Motherhood is often precieved as uncomplicated, joyous and fulfilling. Albeit, some sacrifices have to be made, career aspirations restricted but on the whole motherhood is thought of as a welcome transition in every woman’s life. Popular and traditional representations of motherhood, young, attractive smiling women holding beautiful, healthy babies in nappy adverts or highly publicised and Photoshopped images of WAGs and other celebrity mums in the popular media, which resonate with the archetypal ‘Madonna and Child’ religious iconographic paintings confirming fulfilment and comfort women supposedly derive from the maternal role.
What is omitted and obscured in these dominant forms are the realities of motherhood as experienced by most women, especially, and most intensely, with the first child.
Becoming a mother affects an extreme and abrupt change in a woman’s life, constituted of loss of identity, loss of financial independence, loss of personal space and time, loss of status and extreme restrictions of freedom in addition to the changes in the body; often irreparable scars and physical trauma. Going through these changes, learning to accept what is lost and discovering the joys of the maternal role is a gradual process.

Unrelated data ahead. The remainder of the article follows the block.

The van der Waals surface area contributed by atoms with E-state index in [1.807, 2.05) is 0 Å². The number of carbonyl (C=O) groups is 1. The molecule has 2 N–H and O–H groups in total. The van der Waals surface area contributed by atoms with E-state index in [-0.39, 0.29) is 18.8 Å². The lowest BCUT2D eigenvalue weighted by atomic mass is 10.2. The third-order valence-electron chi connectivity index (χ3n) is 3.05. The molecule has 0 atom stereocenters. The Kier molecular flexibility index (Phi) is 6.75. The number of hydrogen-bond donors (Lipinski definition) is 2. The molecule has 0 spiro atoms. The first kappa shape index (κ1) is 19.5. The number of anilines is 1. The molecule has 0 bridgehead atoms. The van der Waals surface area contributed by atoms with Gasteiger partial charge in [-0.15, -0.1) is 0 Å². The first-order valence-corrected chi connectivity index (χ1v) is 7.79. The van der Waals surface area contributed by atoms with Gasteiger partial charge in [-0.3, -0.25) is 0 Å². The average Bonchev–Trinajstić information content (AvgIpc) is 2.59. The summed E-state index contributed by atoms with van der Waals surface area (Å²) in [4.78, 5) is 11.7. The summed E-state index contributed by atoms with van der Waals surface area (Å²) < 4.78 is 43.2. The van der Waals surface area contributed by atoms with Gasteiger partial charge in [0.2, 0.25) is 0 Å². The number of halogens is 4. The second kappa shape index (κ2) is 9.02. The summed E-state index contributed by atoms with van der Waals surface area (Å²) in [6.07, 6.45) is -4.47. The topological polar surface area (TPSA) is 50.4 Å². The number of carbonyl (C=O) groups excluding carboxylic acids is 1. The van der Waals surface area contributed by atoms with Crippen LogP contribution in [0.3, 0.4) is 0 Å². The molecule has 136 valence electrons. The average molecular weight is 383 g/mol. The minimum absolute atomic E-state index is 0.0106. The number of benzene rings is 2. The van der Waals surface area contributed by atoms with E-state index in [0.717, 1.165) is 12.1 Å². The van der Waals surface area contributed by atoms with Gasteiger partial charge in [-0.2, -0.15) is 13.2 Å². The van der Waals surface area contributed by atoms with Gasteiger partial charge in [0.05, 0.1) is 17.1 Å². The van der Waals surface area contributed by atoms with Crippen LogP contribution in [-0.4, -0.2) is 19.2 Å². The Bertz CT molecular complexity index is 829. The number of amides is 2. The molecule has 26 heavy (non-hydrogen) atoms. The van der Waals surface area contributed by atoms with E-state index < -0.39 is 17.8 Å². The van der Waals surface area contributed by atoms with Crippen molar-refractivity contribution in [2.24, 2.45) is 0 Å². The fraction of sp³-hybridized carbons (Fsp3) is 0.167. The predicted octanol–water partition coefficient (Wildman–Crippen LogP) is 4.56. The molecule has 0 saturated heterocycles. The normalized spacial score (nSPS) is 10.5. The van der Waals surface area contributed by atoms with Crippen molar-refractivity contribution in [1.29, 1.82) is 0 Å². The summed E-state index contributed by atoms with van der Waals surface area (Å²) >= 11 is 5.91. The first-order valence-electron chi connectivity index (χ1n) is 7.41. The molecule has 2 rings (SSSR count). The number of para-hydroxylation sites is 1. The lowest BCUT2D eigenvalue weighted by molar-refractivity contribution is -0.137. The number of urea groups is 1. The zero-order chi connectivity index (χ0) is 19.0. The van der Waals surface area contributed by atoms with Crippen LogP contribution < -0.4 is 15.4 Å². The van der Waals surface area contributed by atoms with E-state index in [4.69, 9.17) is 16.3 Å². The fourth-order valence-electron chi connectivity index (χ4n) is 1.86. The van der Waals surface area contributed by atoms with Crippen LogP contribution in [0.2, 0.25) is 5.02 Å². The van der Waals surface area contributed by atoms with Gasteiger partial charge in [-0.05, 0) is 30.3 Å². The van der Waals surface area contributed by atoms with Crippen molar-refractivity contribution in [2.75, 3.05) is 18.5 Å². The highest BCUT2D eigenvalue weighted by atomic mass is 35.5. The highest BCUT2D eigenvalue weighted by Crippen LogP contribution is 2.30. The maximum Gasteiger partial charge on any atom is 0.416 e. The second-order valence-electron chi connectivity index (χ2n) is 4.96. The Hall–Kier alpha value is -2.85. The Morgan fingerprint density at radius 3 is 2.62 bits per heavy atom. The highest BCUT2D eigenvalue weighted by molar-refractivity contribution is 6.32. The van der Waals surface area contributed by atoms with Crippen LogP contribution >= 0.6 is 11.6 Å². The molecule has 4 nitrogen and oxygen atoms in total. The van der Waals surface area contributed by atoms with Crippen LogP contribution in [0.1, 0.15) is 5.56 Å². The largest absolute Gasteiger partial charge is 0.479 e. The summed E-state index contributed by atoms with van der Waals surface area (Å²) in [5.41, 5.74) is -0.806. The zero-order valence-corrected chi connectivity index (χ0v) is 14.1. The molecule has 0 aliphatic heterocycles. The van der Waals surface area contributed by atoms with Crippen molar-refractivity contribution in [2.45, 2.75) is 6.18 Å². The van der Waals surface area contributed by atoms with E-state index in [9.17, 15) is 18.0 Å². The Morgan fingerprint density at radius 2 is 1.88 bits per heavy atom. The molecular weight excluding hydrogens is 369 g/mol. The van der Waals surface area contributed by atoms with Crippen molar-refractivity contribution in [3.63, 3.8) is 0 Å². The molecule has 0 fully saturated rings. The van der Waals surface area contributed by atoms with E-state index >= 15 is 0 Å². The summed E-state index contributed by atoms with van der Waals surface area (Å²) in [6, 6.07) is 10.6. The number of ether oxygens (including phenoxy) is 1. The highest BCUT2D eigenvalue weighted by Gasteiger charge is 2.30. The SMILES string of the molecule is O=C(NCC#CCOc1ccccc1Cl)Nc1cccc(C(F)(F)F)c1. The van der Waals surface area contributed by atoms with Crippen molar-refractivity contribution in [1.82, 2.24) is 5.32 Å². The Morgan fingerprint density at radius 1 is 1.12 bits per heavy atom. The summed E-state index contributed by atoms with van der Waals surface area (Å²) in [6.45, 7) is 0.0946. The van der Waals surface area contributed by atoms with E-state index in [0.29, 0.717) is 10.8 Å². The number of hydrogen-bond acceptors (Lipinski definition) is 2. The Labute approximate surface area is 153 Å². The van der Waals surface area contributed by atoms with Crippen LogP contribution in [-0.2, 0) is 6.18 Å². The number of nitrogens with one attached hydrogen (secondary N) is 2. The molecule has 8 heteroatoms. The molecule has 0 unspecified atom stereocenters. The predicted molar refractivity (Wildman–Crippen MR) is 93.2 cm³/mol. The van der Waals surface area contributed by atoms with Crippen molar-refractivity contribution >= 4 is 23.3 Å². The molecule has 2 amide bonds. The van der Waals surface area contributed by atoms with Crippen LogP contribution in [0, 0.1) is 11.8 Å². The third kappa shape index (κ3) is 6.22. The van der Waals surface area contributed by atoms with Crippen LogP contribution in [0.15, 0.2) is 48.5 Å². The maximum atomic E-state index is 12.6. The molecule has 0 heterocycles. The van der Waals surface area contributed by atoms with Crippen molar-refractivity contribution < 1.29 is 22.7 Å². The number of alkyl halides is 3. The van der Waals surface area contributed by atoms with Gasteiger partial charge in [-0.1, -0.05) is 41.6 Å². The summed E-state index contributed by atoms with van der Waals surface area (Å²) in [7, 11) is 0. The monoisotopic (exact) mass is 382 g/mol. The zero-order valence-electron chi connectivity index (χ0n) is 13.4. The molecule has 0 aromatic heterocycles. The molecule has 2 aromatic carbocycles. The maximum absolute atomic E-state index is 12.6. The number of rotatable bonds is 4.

When my eldest was born I found the transition to motherhood almost unbearable and the invisibility of similar experiences, the lack of realistic role models only increased my own feelings of isolation and insecurity. Only with the birth of my second child I began to question and articulate my initial trauma. My work hence had been concerned with articulating honestly what I perceive to be my maternal subjectivity.